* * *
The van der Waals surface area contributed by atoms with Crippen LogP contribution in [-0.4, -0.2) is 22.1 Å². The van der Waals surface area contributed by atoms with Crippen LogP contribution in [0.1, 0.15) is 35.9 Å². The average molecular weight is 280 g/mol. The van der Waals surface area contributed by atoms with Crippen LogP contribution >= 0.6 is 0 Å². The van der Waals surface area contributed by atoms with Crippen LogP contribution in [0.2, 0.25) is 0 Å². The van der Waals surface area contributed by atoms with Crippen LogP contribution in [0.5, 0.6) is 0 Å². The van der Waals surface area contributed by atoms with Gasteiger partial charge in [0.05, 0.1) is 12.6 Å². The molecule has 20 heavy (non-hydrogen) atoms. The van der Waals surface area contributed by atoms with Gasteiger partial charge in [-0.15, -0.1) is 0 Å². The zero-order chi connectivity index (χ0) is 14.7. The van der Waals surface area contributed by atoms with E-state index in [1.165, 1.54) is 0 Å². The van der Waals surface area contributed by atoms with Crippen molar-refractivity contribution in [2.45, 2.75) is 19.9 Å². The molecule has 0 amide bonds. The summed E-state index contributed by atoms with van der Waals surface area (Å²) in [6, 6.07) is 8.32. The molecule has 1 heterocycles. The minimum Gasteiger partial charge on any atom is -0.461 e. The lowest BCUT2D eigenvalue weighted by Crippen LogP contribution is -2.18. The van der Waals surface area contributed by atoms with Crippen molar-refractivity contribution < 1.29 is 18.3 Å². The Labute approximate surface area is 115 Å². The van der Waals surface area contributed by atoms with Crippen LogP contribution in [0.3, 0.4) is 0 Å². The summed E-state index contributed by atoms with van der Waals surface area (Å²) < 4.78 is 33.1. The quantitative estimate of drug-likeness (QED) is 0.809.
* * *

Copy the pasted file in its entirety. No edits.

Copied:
The van der Waals surface area contributed by atoms with Crippen LogP contribution in [-0.4, -0.2) is 22.1 Å². The van der Waals surface area contributed by atoms with Crippen LogP contribution in [0.1, 0.15) is 35.9 Å². The average molecular weight is 280 g/mol. The van der Waals surface area contributed by atoms with Crippen LogP contribution >= 0.6 is 0 Å². The van der Waals surface area contributed by atoms with Crippen LogP contribution in [0.2, 0.25) is 0 Å². The van der Waals surface area contributed by atoms with Crippen LogP contribution in [0.5, 0.6) is 0 Å². The van der Waals surface area contributed by atoms with Gasteiger partial charge in [0.05, 0.1) is 12.6 Å². The molecule has 20 heavy (non-hydrogen) atoms. The van der Waals surface area contributed by atoms with Gasteiger partial charge in [-0.15, -0.1) is 0 Å². The zero-order chi connectivity index (χ0) is 14.7. The van der Waals surface area contributed by atoms with E-state index in [1.165, 1.54) is 0 Å². The van der Waals surface area contributed by atoms with Crippen molar-refractivity contribution in [2.45, 2.75) is 19.9 Å². The molecule has 0 amide bonds. The summed E-state index contributed by atoms with van der Waals surface area (Å²) in [6, 6.07) is 8.32. The molecule has 1 heterocycles. The minimum Gasteiger partial charge on any atom is -0.461 e. The lowest BCUT2D eigenvalue weighted by Crippen LogP contribution is -2.18. The van der Waals surface area contributed by atoms with Crippen molar-refractivity contribution < 1.29 is 18.3 Å². The Labute approximate surface area is 115 Å². The van der Waals surface area contributed by atoms with Crippen LogP contribution in [0.3, 0.4) is 0 Å². The summed E-state index contributed by atoms with van der Waals surface area (Å²) < 4.78 is 33.1. The quantitative estimate of drug-likeness (QED) is 0.809.